Today I indulged in not one one but two (2) bicycle cycling rides, including a spin on the Cunningham Park mountain bike trails since I hadda be in Queens anyway:
I’d probably said it before, but it bears reiterating that probably the most fun you can have on a bike within the New York City limits is knocking around Cunningham Park on a singlespeed…apart from the inevitable poison ivy rash, of course.
There’s a tired expression about aging dogs and how it’s impossible to teach them to do new things (I forget the exact wording), but despite my age and deeply ingrained habits I have managed to embrace flat pedals more or less completely at this late stage–though I suppose I’m not learning new tricks (right, that’s the wording) so much as reverting to a childlike state, since of course that’s how I rode bikes until I “learned better.” Because, as we all know, it’s silly to wear the same shoes for everything when you can change into a pair of gravel-specific ones every time you want to ride your bike:
I mean, they look like nice shoes, but if you watch the eternally looping video on the website you’ll notice he’s not even riding on gravel at all; it’s what back in my day we used to call “dirt.” Apparently we’ve officially reached the point where the word gravel in regard to terrain means absolutely nothing, and only refers to any ride in which you use a handlebar bag:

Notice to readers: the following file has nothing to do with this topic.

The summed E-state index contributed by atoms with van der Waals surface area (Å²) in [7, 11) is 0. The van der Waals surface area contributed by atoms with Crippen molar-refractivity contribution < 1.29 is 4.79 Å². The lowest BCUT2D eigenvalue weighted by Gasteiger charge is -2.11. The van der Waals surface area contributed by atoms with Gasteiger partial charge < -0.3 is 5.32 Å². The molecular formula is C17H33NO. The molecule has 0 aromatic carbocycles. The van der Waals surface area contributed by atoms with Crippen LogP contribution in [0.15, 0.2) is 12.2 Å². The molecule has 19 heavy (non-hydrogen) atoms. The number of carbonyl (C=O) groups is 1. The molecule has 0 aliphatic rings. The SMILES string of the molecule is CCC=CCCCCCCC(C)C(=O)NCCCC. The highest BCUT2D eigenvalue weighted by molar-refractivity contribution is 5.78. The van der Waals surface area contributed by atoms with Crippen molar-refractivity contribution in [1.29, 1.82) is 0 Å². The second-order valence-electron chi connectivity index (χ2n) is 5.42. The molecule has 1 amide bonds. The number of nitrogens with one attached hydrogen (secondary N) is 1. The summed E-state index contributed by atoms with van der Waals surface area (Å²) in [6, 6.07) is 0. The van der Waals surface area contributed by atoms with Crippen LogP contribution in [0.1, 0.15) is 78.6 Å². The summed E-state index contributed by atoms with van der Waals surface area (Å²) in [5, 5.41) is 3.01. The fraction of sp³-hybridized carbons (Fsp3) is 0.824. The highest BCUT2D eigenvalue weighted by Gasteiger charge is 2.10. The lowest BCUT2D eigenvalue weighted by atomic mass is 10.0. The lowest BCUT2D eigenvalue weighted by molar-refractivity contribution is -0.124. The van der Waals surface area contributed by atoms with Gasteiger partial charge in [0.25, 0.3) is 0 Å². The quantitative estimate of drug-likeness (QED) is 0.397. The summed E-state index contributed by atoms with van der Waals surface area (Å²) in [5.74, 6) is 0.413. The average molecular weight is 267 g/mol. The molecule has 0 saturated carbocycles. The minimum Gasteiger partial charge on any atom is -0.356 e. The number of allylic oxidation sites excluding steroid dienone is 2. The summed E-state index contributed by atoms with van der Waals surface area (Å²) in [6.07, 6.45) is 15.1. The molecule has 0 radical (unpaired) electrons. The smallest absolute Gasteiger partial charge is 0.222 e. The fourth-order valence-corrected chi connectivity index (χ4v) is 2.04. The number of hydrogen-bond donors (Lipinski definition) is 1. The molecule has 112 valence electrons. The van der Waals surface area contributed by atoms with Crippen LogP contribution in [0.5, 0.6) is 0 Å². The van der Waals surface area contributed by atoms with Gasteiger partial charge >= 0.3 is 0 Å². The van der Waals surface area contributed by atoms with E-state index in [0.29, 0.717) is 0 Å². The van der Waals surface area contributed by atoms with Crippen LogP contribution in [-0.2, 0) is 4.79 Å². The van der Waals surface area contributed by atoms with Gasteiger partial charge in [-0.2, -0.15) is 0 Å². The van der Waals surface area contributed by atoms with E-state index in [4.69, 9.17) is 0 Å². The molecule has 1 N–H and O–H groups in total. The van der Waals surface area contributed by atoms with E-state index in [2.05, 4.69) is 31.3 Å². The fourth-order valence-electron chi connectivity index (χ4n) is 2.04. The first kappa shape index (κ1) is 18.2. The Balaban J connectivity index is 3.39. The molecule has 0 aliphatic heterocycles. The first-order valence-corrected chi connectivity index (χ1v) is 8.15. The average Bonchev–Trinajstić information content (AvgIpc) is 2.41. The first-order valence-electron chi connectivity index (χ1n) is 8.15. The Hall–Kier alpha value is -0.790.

Gravel is also the most politically correct of all the cycling disciplines, which is why gravel shoes have to be made out of recycled materials:
Here’s another way to reduce waste: use flat pedals and the sneakers you already have. (And yes, I realize I have absolutely no right to be smug, I’ve only been using flat pedals since like last Tuesday.)
Finally, I got the Five Boro Bike Tour bike from Classic Cycle together, though I haven’t had time for a test ride yet:
Only Campagnolo could have designed a brake that looks like a woman in a skirt.
I generally find people who fawn over Campagnolo componentry annoying, until I’m in the presence of Campagnolo componentry and realize they’re absolutely right:
Few companies in or outside of cycling have swung as dramatically from beautiful to ugly as Campagnolo has:
And before you start, yes, of course, this is pro level racing equipment, not jewelry, and the new Campagnolo equipment will dramatically out-perform the old stuff in every way. But that doesn’t mean we can’t marvel how their shifters went from this:
Sometimes you have to ask yourself what’s important in life: going fast and stopping, or looking good?
I think we all know the answer to that one:
That’s not to say everything Campagnolo produced in the 20th century was lovely to behold. Consider, for example, this aero bottle, which looks more like medical equipment than racing equipment:
My doctor once made me fill up something exactly like that with urine.
As for the bike, all will be revealed in due time (sorry for the passive voice), but for now let’s just say the bike isn’t steel:
Nor is it Eye-talian:
Frankly if it were I don’t know if I’d be able to handle the passione.